Books

A brilliant, angry and divided self

By Kate Saunders, January 4, 2013

Only two? Jonathan Miller, famous practically since puberty, first burst upon the world as part of the legendary Beyond the Fringe team.

The reinvention of British comedy would be enough for most people, but Miller was running a concurrent career as a neurologist and also displaying his transformative genius as a director of theatre, television and opera.

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Stripped of conventional, high-cultural aspirations

By Stoddard Martin, January 4, 2013

"Naked” connotes truth. “Nude” was about beauty. Naked Nude thus confronts an old urge to the transcendent with uglier fact. That is the theme of this seductive book. Modernism is the crux: a movement which saw two millennia of classical standards as constricting and prohibitive.

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Devotion and dispute

By Emma Klein, January 4, 2013

Selina O’Grady’s fascinating 'Kings, Cults and Conquests at the Time of Jesus' (Atlantic, £20), focuses on identity and the interrelationship between politics and religion in a wide spectrum of societies around the outset of the Common Era.

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Horizontal horizons

By Anthony Rudolf, December 21, 2012

At the heart of this fine and moving book by a highly respected American Jewish psychoanalyst living in London is a universal theme that itself is at the heart of human existence: how change involves loss.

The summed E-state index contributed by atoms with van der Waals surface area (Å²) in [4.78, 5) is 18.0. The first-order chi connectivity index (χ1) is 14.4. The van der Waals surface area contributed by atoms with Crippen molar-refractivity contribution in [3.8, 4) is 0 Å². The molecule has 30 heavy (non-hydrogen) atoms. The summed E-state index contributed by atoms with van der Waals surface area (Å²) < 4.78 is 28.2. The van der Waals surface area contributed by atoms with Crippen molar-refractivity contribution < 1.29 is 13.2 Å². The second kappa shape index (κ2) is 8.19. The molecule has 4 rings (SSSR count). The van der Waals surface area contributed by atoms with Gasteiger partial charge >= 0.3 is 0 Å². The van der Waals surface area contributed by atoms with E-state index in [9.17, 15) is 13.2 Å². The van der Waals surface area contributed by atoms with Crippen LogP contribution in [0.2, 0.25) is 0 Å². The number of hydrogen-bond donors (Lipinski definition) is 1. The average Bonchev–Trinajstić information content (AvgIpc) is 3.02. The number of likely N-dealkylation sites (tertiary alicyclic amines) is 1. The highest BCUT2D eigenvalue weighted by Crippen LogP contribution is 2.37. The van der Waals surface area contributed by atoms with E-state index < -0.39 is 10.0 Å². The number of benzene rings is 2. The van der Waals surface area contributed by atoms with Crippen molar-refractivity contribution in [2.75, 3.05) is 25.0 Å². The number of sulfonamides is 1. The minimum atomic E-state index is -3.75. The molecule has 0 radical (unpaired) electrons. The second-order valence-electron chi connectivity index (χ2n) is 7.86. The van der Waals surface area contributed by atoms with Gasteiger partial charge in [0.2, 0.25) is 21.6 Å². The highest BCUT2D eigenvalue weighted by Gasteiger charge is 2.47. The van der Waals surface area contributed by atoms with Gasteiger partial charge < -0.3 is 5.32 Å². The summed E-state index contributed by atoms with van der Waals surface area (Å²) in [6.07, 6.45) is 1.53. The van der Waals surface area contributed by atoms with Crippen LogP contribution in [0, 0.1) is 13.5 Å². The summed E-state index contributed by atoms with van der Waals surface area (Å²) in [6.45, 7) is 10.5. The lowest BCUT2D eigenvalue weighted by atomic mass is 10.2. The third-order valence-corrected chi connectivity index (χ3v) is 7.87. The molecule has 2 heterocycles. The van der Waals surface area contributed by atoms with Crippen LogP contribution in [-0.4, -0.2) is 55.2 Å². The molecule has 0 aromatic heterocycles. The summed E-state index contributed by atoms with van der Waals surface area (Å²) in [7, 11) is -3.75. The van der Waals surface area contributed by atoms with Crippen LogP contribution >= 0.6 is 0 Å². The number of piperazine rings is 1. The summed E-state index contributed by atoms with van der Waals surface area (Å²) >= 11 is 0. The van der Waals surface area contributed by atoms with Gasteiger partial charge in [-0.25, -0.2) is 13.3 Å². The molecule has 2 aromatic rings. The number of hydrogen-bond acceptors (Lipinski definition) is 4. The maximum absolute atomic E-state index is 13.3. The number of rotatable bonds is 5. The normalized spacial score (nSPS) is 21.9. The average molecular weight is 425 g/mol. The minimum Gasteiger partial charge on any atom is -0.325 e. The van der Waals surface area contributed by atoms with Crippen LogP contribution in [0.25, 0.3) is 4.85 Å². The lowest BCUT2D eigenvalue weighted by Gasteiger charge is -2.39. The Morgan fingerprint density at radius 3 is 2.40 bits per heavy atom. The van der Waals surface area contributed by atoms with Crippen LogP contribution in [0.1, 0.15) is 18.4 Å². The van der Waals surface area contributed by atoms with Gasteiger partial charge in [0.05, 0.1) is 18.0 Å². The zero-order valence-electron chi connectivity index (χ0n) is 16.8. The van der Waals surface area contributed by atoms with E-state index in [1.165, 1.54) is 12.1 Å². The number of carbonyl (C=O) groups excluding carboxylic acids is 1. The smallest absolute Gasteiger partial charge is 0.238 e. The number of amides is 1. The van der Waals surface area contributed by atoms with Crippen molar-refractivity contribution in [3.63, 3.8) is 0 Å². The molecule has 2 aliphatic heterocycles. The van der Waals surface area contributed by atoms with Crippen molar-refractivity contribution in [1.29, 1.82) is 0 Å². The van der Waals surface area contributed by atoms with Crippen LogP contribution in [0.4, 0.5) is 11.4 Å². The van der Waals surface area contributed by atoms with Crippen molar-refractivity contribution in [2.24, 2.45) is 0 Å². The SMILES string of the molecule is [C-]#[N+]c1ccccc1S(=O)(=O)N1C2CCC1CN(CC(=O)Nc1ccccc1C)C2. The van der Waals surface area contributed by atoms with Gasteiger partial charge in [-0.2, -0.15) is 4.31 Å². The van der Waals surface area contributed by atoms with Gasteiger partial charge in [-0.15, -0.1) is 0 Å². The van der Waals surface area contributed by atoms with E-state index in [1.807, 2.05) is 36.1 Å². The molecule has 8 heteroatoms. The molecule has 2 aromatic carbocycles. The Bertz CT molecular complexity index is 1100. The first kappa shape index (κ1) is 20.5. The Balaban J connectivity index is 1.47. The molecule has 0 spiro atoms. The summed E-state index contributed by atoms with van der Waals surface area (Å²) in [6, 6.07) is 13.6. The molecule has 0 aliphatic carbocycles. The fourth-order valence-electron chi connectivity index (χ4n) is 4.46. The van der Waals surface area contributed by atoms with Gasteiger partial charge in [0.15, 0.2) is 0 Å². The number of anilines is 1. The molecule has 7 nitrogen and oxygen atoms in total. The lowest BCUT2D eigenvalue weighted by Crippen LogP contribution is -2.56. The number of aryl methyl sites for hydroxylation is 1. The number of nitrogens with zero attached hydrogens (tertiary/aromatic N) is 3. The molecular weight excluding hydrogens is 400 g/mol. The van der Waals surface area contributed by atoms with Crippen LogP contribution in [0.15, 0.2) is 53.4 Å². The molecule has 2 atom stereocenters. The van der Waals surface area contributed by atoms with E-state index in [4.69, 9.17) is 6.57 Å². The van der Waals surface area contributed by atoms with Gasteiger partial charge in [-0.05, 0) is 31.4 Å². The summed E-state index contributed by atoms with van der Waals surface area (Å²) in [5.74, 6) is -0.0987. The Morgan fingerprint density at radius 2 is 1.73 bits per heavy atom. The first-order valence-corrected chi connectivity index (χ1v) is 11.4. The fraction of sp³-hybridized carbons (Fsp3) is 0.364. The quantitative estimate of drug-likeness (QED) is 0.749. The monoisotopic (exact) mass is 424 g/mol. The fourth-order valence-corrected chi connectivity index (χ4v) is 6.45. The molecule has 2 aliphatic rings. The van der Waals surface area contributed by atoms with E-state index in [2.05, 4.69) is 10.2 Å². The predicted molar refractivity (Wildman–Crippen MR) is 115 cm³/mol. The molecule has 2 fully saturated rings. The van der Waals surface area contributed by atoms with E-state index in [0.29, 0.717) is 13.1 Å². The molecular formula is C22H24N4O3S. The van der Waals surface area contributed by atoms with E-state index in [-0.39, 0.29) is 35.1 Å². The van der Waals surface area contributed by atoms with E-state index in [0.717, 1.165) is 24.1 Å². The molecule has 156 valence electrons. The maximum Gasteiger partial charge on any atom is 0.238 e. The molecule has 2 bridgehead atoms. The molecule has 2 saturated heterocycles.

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Swift defeat sees Nazis in London

By Jenni Frazer, December 21, 2012

Recent literature has been full of “what-iffery” writing about the possible dystopian results of a German victory in the Second World War. From Martin Amis to Robert Harris, this is a well-trodden path, and, it has to be conceded, not one that wins universal applause.

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Reasons why ice is nice

By Robert Low, December 14, 2012

Asked to name their favourite season, I suspect most Britons would opt for spring or summer, but Adam Gopnick unhesitatingly picks winter. He grew up in Canada, where the snow comes early, lies thick on the ground and stays around until spring, shaping every facet of life.

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Vivid, violent comedy of terrors

By Madeleine Kingsley, December 14, 2012

The start of A M Homes’s new novel, is truly to die for: the action is murderous, and the shattering of successful lives delivered with g-force intensity. Homes sets brothers Harry and George Silver (an Esau and Jacob of the heavily health-insured, SUV generation) against each other.

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Irish eyes unsmiling

By Jenni Frazer, December 14, 2012

During the Second World War, Ireland was officially neutral. But, shockingly, its proximity to the British mainland had made it an attractive pre-war base for Nazi Party officials, some of whom found a ready ear for hatred of the Jews among the priestocracy of the Irish Free State.

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A Hebrew text message

By Natasha Lehrer, December 7, 2012

In this provocative, playful, speculative journey through the rich, centuries-old heritage of Jewish literature, father and daughter Amos Oz and Fania Oz-Salzberger propose a “textline” rather than a bloodline — a notion of Jewish lineage that is etched not in blood but in words, spoken and written.

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Smoking gun in Golders Green and Gaza

By Zoe Strimpel, December 7, 2012

In financial circles, “dead cat bounce” means a brief period of recovery in the price a declining stock. It’s safe to say that Seth Freedman, a former City trader and author of a book about drugs in the Square Mile pre-crash, knows a thing or two about plummeting stock.

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